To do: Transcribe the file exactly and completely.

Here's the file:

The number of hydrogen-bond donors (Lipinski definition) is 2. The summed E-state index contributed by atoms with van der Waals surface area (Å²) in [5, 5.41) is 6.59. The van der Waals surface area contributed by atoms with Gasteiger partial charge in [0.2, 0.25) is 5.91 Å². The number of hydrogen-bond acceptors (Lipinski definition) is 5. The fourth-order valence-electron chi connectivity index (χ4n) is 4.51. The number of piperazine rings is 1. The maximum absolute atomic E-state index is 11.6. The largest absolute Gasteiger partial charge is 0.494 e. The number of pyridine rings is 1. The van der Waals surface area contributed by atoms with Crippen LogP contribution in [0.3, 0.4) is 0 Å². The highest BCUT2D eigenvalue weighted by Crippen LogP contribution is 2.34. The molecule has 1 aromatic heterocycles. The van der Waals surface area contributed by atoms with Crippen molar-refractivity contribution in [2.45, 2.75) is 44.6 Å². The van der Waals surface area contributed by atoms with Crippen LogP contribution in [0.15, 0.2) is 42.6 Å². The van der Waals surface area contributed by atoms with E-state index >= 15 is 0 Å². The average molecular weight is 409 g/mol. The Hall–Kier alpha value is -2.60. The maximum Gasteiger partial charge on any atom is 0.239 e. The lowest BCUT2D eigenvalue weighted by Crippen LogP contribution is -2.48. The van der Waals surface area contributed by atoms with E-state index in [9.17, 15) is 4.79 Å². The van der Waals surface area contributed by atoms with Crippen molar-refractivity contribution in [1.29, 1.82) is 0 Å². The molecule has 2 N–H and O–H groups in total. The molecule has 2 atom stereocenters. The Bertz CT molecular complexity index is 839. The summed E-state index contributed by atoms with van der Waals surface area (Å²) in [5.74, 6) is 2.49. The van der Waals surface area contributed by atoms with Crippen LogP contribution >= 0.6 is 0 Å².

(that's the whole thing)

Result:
The number of hydrogen-bond donors (Lipinski definition) is 2. The summed E-state index contributed by atoms with van der Waals surface area (Å²) in [5, 5.41) is 6.59. The van der Waals surface area contributed by atoms with Gasteiger partial charge in [0.2, 0.25) is 5.91 Å². The number of hydrogen-bond acceptors (Lipinski definition) is 5. The fourth-order valence-electron chi connectivity index (χ4n) is 4.51. The number of piperazine rings is 1. The maximum absolute atomic E-state index is 11.6. The largest absolute Gasteiger partial charge is 0.494 e. The number of pyridine rings is 1. The van der Waals surface area contributed by atoms with Crippen LogP contribution in [0.3, 0.4) is 0 Å². The highest BCUT2D eigenvalue weighted by Crippen LogP contribution is 2.34. The molecule has 1 aromatic heterocycles. The van der Waals surface area contributed by atoms with Crippen molar-refractivity contribution in [2.45, 2.75) is 44.6 Å². The van der Waals surface area contributed by atoms with Crippen LogP contribution in [0.15, 0.2) is 42.6 Å². The van der Waals surface area contributed by atoms with E-state index >= 15 is 0 Å². The average molecular weight is 409 g/mol. The Hall–Kier alpha value is -2.60. The maximum Gasteiger partial charge on any atom is 0.239 e. The lowest BCUT2D eigenvalue weighted by Crippen LogP contribution is -2.48. The van der Waals surface area contributed by atoms with E-state index in [9.17, 15) is 4.79 Å². The van der Waals surface area contributed by atoms with Crippen molar-refractivity contribution in [1.29, 1.82) is 0 Å². The molecule has 2 N–H and O–H groups in total. The molecule has 2 atom stereocenters. The Bertz CT molecular complexity index is 839. The summed E-state index contributed by atoms with van der Waals surface area (Å²) in [5.74, 6) is 2.49. The van der Waals surface area contributed by atoms with Crippen LogP contribution >= 0.6 is 0 Å².